In time, the baby’s room inevitably became a junk room; used to store Christmas decorations, large suitcases, spare furniture and other odds and ends, and it broke my heart. Whenever people came to visit, and I was giving them the obligatory tour, I would feel self-conscious about showing them that room as it was obvious to everyone what it should be used for. The playroom also eventually became a sunroom, although I furnished it with less care than the rest of the house, convinced at the time that it wouldn’t be a sunroom for long.
Living in an area where the main inhabitants are young families can be challenging for an infertile couple. The first year that we moved into our new house I couldn’t wait for Halloween. I had grown up in a very rural part of Ireland and, as a result, we didn’t get any trick-or-treaters coming to our door. After leaving home, I had always lived in apartment buildings occupied mainly by students or young professionals, so we didn’t get any trick-or-treaters there either.
On the first Halloween in our new house I made a huge effort, carving a real pumpkin, lighting lanterns in the window and stocking up on all the best sweets. The kids that came to my door that year actually referred to me as the lady that ‘has the good sweets’ which delighted me as I felt it proved that I really understood them. I enjoyed myself that night, despite the fact that the doorbell must have rung a hundred times and we ended up running out of treats and had to make an emergency trip to the local shop for more supplies.
I was smitten by the younger children, many still babies, adorably dressed as pumpkins or angels and I enjoyed the banter with the older kids who impressed me with the creativity of their homemade costumes. When I eventually sat down that night to watch a scary movie with my husband I was too excited to concentrate. I couldn’t stop thinking about all the Halloweens we had to look forward to as a family in our house. Unfortunately, that feeling didn’t last through to the following year when I found myself making escape plans to a child-free hotel for the night.
Christmas was a similar story, with signs on every house (except ours) directing Santa to stop. On Christmas Day, every year, our road would be filled with excited children learning to ride their new bikes or scooters, or building snowmen if it happened to be a white one. It was hard looking out at them not knowing if Santa would ever visit our house.
We were also one of the few houses on our road with a front garden; most of the other houses had gotten rid of the grass in order to allow enough space for two family cars to park. Since we didn’t have two cars we decided to keep the grass. I regretted this decision when our front garden became a playground for our neighbors’ children. There were many evenings when, sitting in our front room watching TV, trying to relax and forget about infertility for a while, we would look up to see kids staring in at us. Although it was a bit disconcerting, we tried to put up with it so as not to offend our neighbors. After a while, however, seeing them playing there as opposed to the children we longed for upset me too much and I would scare them away like a cantankerous old woman in a fairytale. It did cross my mind that ordering them out of my garden might come back to haunt me if they grew up to become wayward teenagers who decided to pay back the grumpy lady, but it was worth the risk.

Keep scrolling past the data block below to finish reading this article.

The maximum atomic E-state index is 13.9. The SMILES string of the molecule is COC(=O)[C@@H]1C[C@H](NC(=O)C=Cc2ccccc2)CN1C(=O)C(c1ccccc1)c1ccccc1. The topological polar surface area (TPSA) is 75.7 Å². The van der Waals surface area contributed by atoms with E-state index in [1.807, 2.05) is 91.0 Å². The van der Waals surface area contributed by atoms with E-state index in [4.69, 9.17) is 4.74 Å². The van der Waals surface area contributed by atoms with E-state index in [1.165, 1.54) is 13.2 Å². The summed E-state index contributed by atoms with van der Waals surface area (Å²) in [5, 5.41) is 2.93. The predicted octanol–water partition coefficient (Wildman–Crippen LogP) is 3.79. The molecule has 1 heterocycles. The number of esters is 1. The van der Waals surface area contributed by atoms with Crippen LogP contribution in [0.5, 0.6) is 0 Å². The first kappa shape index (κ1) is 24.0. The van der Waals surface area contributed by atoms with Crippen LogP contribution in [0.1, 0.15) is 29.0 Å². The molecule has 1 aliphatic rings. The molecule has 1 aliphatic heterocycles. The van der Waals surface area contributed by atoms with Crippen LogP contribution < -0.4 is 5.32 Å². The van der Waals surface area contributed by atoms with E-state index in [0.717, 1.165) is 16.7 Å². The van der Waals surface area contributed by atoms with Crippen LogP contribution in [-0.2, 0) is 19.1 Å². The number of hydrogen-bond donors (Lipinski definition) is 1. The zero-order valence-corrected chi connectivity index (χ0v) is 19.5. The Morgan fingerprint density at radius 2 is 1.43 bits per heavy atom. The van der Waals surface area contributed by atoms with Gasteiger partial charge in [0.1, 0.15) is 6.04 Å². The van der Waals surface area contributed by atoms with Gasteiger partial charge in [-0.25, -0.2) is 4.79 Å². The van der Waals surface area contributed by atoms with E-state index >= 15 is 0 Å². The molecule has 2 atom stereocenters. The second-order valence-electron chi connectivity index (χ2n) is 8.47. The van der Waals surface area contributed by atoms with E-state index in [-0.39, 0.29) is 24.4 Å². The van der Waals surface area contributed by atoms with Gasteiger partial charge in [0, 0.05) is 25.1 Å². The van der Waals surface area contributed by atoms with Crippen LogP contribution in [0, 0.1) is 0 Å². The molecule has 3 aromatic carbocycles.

There were times when we considered selling up and moving back to an apartment in the city where we would not be surrounded by families, but something always made me change my mind. Buying the house had felt right and despite its emptiness it felt like home. I was hoping my instinct was trying to tell me that it would all come good in the end.
The above piece is an extract from Motherhoodwinked, Anne-Marie Scully’s infertility memoir which is currently available to buy in ebook on all Amazon stores. To find out more about the book and read sample chapters you can also visit www.motherhoodwinked.com
About The Author
Anne-Marie Scully is an Irish author and founder of digital publishing company Orchard Wall Publishing.
Motherhoodwinked, her first book, is a memoir documenting her struggle with infertility and IVF. Named for the frustration Anne-Marie felt at finding out that having a baby was not a given, as she had been led to believe since she was a child, Motherhoodwinked documents the pain and the shame of life as an infertile woman.
She lives with her husband Micheal in Dublin, Ireland and is still hoping to add motherhood to her biography at some stage in the future.